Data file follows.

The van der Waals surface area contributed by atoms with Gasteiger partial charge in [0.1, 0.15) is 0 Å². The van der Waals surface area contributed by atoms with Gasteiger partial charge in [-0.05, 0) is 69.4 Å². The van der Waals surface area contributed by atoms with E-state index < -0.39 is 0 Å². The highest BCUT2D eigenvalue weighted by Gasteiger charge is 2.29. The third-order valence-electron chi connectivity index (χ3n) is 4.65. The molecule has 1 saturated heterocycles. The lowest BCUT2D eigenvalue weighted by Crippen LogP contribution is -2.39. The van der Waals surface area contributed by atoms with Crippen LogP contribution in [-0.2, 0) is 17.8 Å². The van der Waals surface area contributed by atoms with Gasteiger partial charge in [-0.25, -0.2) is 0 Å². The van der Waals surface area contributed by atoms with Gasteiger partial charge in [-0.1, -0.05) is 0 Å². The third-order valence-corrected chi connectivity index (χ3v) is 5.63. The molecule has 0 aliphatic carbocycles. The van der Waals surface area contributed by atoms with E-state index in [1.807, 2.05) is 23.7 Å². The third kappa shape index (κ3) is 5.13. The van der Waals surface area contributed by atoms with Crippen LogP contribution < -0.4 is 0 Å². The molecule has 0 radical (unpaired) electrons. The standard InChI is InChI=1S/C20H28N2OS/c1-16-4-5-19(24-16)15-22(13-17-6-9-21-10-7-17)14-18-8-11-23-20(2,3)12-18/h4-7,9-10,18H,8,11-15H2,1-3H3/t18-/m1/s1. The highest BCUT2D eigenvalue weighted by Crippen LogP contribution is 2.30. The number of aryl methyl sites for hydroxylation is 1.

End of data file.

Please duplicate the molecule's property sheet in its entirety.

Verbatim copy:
The van der Waals surface area contributed by atoms with Gasteiger partial charge in [0.1, 0.15) is 0 Å². The van der Waals surface area contributed by atoms with Gasteiger partial charge in [-0.05, 0) is 69.4 Å². The van der Waals surface area contributed by atoms with E-state index < -0.39 is 0 Å². The highest BCUT2D eigenvalue weighted by Gasteiger charge is 2.29. The third-order valence-electron chi connectivity index (χ3n) is 4.65. The molecule has 1 saturated heterocycles. The lowest BCUT2D eigenvalue weighted by Crippen LogP contribution is -2.39. The van der Waals surface area contributed by atoms with Crippen LogP contribution in [-0.2, 0) is 17.8 Å². The van der Waals surface area contributed by atoms with Gasteiger partial charge in [-0.25, -0.2) is 0 Å². The van der Waals surface area contributed by atoms with Gasteiger partial charge in [-0.1, -0.05) is 0 Å². The third-order valence-corrected chi connectivity index (χ3v) is 5.63. The molecule has 0 aliphatic carbocycles. The van der Waals surface area contributed by atoms with E-state index in [1.807, 2.05) is 23.7 Å². The third kappa shape index (κ3) is 5.13. The van der Waals surface area contributed by atoms with Crippen LogP contribution < -0.4 is 0 Å². The molecule has 0 radical (unpaired) electrons. The standard InChI is InChI=1S/C20H28N2OS/c1-16-4-5-19(24-16)15-22(13-17-6-9-21-10-7-17)14-18-8-11-23-20(2,3)12-18/h4-7,9-10,18H,8,11-15H2,1-3H3/t18-/m1/s1. The highest BCUT2D eigenvalue weighted by Crippen LogP contribution is 2.30. The number of aryl methyl sites for hydroxylation is 1.